Apart from the major advantages that a menstrual cup means a reduction in waste impacting the environment and that it quickly pays for itself compared to traditional menstrual protection, our testers have also discovered several other advantages of menstrual cups. A menstrual cup can be used for a longer time, which means you don’t have to change your menstrual protection every time you go to the loo. This is particularly practical when you're out on the town or in public spaces, or you're using a toilet where there’s no washbasin or soap. Those of our testers who were on the road or trying out the menstrual cup during their summer holidays found it to be ideal for use on the beach or in less hygienic airports. Several testers also felt that a tampon seemed to “plug” the menstrual flow, while a menstrual cup allowed the body to release the menstrual blood as intended. This felt fresher and more healthy. Our testers also found that menstrual cups stayed in place very well during tough exercise – in fact even better than a tampon, which tend to slide downwards as they fill up with blood and become heavier.

Why not choose a menstrual cup?

Our testers’ primary objection to a menstrual cup was that it can be difficult to get it into the right position in the vagina so it seals completely. Nor did they all agree that practice makes perfect and that the problem reduced over time. On some occasions a few drops of blood found their way past the menstrual cup and our testers felt it necessary to use a panty liner for extra protection. The process of disinfecting the menstrual cup between uses also requires a certain amount of preparation. However, all of our testers felt it was worth spending this time given the many advantages of using a menstrual cup. Half of the testers said they would never go back to normal menstrual protection, while the other half said they will continue using menstrual cups and supplementing them with occasional towels or tampons.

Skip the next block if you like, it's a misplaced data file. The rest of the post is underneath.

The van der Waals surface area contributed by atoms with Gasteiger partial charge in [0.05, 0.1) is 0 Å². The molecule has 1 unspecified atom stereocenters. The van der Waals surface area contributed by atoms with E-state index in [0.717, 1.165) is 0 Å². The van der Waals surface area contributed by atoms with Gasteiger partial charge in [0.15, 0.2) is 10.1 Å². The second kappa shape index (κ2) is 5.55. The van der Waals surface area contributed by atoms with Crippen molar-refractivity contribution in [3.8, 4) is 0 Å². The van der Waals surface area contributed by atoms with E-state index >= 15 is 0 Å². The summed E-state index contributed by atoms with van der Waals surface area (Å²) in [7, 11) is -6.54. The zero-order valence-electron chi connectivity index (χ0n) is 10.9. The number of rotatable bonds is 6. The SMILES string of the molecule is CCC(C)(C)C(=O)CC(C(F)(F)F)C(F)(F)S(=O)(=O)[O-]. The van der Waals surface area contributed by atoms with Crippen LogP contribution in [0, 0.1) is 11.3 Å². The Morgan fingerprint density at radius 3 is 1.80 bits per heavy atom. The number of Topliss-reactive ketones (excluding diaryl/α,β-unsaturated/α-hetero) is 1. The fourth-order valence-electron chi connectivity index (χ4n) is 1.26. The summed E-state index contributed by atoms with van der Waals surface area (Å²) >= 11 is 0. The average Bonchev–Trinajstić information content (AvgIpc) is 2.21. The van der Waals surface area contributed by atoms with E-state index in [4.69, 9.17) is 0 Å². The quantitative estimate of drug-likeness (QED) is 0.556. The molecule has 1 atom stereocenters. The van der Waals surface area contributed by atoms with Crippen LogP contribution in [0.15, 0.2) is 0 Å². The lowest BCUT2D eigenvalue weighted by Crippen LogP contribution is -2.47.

Our testers’ top tips!

  • Our testers found it difficult to get the menstrual cup to unfold completely, particularly the first few times they used one. One tip is to run a finger around the upper edge of the cup to make sure it isn’t folded in. Another is to gently rotate the cup after inserting it. Several testers found this to be the most effective method.

  • A menstrual cup shouldn’t be inserted as far as a tampon. There’s a risk that it will end up beside or behind the cervix, which means it can’t capture the menstrual blood as it flows out. The trick is to insert it low down so it covers the entire vaginal opening, but not so low that you can feel it.

  • Menstrual cups work by making a seal. When you remove the menstrual cup, don’t just pull on the stem, as this can be painful. To release the seal first, you can either insert a finger and press the upper edge of the cup to create an air pocket. Or you can pinch the bottom of the cup with two fingers so the opening of the menstrual cup changes shape and releases its hold on the vaginal walls.

  • And if you think it's difficult to choose the right size, relax. It turns out that our testers didn’t feel there was much of a difference between the sizes. We asked a younger woman who hadn’t given birth to try out both sizes of a single menstrual cup, and she couldn’t tell the difference between them. But nor did she feel that the larger one was more effective at dealing with leakage than the smaller cup.

Welcome to PriceRunner UK

– Compare prices and products from your favourite online stores. Learn more about our services